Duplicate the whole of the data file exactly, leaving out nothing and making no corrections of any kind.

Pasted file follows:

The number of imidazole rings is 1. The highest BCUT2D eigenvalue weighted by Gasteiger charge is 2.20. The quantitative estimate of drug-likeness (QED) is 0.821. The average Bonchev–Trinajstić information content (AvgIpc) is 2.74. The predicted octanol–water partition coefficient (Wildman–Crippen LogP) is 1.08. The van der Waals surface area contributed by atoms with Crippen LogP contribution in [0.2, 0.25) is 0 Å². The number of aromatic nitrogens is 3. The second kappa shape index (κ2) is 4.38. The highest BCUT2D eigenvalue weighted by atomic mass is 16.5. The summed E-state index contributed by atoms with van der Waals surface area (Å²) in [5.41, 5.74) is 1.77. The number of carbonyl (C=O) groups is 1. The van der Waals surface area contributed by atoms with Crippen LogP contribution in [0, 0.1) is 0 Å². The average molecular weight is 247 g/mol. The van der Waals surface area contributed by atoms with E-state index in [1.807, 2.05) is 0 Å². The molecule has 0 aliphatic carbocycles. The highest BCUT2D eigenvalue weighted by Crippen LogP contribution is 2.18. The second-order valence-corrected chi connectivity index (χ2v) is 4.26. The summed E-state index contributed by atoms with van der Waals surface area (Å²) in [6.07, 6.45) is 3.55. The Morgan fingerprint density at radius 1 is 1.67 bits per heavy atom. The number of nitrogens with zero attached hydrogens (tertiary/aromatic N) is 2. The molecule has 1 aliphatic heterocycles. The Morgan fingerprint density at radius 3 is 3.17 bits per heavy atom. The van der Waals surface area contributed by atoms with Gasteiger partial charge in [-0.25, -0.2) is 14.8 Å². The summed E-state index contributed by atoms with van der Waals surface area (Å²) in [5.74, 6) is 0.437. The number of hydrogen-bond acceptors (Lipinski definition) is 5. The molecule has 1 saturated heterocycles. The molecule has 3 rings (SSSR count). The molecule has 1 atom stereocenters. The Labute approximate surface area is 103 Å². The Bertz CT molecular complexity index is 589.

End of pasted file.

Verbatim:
The number of imidazole rings is 1. The highest BCUT2D eigenvalue weighted by Gasteiger charge is 2.20. The quantitative estimate of drug-likeness (QED) is 0.821. The average Bonchev–Trinajstić information content (AvgIpc) is 2.74. The predicted octanol–water partition coefficient (Wildman–Crippen LogP) is 1.08. The van der Waals surface area contributed by atoms with Crippen LogP contribution in [0.2, 0.25) is 0 Å². The number of aromatic nitrogens is 3. The second kappa shape index (κ2) is 4.38. The highest BCUT2D eigenvalue weighted by atomic mass is 16.5. The summed E-state index contributed by atoms with van der Waals surface area (Å²) in [5.41, 5.74) is 1.77. The number of carbonyl (C=O) groups is 1. The van der Waals surface area contributed by atoms with Crippen LogP contribution in [0, 0.1) is 0 Å². The average molecular weight is 247 g/mol. The van der Waals surface area contributed by atoms with E-state index in [1.807, 2.05) is 0 Å². The molecule has 0 aliphatic carbocycles. The highest BCUT2D eigenvalue weighted by Crippen LogP contribution is 2.18. The second-order valence-corrected chi connectivity index (χ2v) is 4.26. The summed E-state index contributed by atoms with van der Waals surface area (Å²) in [6.07, 6.45) is 3.55. The Morgan fingerprint density at radius 1 is 1.67 bits per heavy atom. The number of nitrogens with zero attached hydrogens (tertiary/aromatic N) is 2. The molecule has 1 aliphatic heterocycles. The Morgan fingerprint density at radius 3 is 3.17 bits per heavy atom. The van der Waals surface area contributed by atoms with Gasteiger partial charge in [-0.25, -0.2) is 14.8 Å². The summed E-state index contributed by atoms with van der Waals surface area (Å²) in [5.74, 6) is 0.437. The number of hydrogen-bond acceptors (Lipinski definition) is 5. The molecule has 1 saturated heterocycles. The molecule has 3 rings (SSSR count). The molecule has 1 atom stereocenters. The Labute approximate surface area is 103 Å². The Bertz CT molecular complexity index is 589.